I think Professor Hoppe might disagree with you there! :-)

    Democracy: The God That Failed (http://www.mises.org/hoppeintro.asp)

    Also, wasn’t the US Constitution one of the greatest statist travesties of all time, oil in the wheels of a nascent growing state, rammed through by power-seeking money-grabbing federasts, against the popular will of the American colonialists, via a series of unaccountable conventions held in the railroad manner of our current Euro-constitution acceptance campaign?

    In many ways the US Constitution was even worse than what’s happening now in Euroland. The ‘People’ in the US, whose power the Constitution claims to represent, never voted on the US constitution, in a referendum of any size, and only six of the 56 people who signed the Declaration of Independence (a fine document, which is NOT enshrined in US law) could bring themselves to put their names to it, more in resignation than in joy.

    The federasts tried to keep their heavyweight Founding Father opponents away from the constitutional conventions, which is why so few of the Declaration of Independence signatories have their names on the US Constitution, many of them bitterly opposing it at the time.

    Indeed I believe the small handful of convention attendees from Rhode Island who ever got to vote on the US Constitution thought it so bad they ALL walked away, with none of them signing it. (Does this mean Rhode Island could still secede if it wanted to?)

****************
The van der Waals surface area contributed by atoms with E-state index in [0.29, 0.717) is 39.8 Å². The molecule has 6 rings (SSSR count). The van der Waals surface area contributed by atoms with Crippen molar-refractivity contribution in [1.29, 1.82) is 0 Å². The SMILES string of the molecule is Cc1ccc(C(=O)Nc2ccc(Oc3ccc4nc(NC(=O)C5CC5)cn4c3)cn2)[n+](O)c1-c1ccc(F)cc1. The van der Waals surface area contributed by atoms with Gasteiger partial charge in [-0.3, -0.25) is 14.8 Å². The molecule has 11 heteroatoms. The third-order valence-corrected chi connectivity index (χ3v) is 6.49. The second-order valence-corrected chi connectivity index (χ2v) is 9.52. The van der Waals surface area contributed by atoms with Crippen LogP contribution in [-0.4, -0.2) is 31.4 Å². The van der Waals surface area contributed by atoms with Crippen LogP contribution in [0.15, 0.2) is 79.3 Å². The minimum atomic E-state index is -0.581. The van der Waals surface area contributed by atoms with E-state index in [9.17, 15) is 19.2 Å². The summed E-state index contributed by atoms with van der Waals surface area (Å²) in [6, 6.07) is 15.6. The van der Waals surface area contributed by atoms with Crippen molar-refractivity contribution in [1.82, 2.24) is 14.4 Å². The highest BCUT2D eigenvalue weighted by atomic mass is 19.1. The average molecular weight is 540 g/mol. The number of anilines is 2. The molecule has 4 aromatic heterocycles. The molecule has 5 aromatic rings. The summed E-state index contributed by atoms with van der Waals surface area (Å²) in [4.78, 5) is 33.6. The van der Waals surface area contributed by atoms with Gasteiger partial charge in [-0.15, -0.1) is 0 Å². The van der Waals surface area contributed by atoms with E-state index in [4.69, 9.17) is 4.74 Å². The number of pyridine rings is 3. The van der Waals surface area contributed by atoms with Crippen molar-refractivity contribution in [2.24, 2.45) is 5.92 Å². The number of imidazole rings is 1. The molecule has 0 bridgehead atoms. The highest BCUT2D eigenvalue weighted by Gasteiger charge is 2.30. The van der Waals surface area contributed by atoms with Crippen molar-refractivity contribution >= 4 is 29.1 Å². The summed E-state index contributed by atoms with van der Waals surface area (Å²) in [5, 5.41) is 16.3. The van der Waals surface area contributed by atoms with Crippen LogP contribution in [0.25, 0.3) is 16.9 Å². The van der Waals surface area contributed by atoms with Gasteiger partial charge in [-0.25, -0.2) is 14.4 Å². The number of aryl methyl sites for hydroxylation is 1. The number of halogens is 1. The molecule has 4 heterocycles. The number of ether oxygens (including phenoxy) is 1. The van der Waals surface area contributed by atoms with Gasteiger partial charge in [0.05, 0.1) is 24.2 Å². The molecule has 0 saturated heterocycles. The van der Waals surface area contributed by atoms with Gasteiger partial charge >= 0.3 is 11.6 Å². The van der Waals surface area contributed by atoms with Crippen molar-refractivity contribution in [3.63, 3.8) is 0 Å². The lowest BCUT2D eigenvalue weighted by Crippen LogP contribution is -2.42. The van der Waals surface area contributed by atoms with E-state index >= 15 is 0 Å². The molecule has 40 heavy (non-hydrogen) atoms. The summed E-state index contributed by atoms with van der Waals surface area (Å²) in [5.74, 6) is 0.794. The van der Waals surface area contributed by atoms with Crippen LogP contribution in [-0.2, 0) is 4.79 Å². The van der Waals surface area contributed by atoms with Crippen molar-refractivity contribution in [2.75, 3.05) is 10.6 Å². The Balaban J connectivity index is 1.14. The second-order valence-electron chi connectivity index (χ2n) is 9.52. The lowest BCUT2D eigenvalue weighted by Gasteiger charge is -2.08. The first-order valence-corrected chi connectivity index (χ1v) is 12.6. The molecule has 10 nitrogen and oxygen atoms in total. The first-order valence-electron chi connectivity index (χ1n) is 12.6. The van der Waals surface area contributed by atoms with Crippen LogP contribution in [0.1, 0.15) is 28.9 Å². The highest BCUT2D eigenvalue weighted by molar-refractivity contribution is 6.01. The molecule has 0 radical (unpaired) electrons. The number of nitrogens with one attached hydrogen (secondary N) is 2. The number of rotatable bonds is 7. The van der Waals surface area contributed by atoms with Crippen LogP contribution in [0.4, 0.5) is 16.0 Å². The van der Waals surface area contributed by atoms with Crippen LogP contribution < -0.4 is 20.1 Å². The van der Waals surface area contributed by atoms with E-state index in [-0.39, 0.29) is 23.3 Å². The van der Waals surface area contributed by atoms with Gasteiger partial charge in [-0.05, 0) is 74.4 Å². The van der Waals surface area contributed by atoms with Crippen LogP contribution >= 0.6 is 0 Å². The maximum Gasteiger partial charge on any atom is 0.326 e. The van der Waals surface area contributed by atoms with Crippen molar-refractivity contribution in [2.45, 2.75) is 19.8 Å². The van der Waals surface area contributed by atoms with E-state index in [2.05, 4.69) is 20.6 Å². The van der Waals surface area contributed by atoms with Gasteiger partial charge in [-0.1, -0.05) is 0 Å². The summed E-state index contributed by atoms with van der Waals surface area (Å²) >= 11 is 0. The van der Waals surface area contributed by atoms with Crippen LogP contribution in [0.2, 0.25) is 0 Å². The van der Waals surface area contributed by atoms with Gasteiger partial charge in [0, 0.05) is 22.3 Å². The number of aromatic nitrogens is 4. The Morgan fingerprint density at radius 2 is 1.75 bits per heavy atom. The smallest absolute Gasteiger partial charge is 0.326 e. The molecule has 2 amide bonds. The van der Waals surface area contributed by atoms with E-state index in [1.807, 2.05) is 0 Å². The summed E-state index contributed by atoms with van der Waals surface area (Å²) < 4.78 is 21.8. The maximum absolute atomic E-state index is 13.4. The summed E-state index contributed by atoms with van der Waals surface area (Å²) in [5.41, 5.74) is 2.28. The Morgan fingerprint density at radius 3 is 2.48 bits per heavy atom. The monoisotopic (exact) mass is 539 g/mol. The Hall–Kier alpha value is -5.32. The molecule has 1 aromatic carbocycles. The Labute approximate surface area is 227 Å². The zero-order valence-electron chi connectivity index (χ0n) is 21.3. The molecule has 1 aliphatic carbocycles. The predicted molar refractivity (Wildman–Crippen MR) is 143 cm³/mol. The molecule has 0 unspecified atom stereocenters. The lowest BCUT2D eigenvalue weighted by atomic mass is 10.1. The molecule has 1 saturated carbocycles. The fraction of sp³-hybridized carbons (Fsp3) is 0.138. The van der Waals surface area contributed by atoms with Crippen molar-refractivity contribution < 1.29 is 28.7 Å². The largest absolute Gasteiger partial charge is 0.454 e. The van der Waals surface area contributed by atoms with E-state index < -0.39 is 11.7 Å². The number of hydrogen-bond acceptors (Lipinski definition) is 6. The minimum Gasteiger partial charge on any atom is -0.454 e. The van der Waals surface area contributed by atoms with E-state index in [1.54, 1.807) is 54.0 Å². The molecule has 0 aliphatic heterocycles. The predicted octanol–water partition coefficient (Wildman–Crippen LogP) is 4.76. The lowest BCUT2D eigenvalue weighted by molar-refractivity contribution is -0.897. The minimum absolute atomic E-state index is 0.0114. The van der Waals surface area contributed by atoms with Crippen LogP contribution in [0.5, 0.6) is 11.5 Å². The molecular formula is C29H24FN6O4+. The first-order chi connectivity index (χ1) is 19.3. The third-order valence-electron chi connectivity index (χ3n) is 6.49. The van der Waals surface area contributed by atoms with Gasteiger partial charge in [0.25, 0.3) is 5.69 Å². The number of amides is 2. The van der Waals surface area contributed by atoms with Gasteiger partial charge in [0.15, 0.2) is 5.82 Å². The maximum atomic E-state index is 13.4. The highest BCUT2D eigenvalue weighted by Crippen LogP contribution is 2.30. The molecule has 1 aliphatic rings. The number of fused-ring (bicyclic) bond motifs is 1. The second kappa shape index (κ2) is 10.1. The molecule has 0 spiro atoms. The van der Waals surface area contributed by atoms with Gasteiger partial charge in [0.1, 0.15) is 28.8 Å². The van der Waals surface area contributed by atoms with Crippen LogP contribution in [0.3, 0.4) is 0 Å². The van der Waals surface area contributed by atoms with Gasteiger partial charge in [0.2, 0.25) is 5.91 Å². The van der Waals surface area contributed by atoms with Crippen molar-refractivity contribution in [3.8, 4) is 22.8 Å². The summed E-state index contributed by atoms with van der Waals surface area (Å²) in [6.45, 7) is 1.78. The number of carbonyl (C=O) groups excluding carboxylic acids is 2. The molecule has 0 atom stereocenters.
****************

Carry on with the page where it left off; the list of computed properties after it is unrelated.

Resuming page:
I think my favorite quote about the US Constitution was by one of the unfortunate six, Benjamin Franklin, who DID sign it, but with a very heavy heart after he’d failed to stop its government-aggrandizing thrusts, afterwards saying in a quote which has since been excised from many texts:

    I agree to this Constitution with all its faults, if they are such: because I think a General Government necessary for us, and there is no Form of Government but which may be a Blessing to the People if well administered; and I believe further that this is likely to be well administered for a Course of Years and can only end in Despotism as other Forms have done before it, when the People shall become so currupted as to need a Despotic Government, being incapable of any other.

    Has the despotic tyrrany that Franklin inevitably predicted already come to pass? Think of the difference in the world we could have had today if he HAD refused to lend the power of his name to the US Constitution. There’d probably be no New Deal, no Euro constitution, No Iraq constitution, probably no Iraq war, and best of all, no Hillary Clinton. If only we could go back in time and warn ol’ Ben about Ms Clinton. I’m sure he would have got straight on his horse and gone right back to Philedelphia without troubling anyone for the quill or the ink.

    There are two great Robert LeFevre commentaries about all of this, at Mises.org, MP3 links below:

    Background to the Constitution (http://www.mises.org/mp3/lefevre/149.mp3)

    The Constitution Revisited (http://www.mises.org/mp3/lefevre/150.mp3)

    As with all the LeFevre commentaries, well worth a listen. Why stop at just two of them? Why not listen to all sixty? I reckon it must be the best resource on the entire Mises site.

  • Hunt Johnsen

    Actually, our constitution seems fairly intact, and our despotic tyranny still functioning pretty well compared to the rest of the world after some 200 years.
    With a little help from America, the Iraqis may be on their way to lasting freedom as well.
    Eat your heart out Jack!

  • R C Dean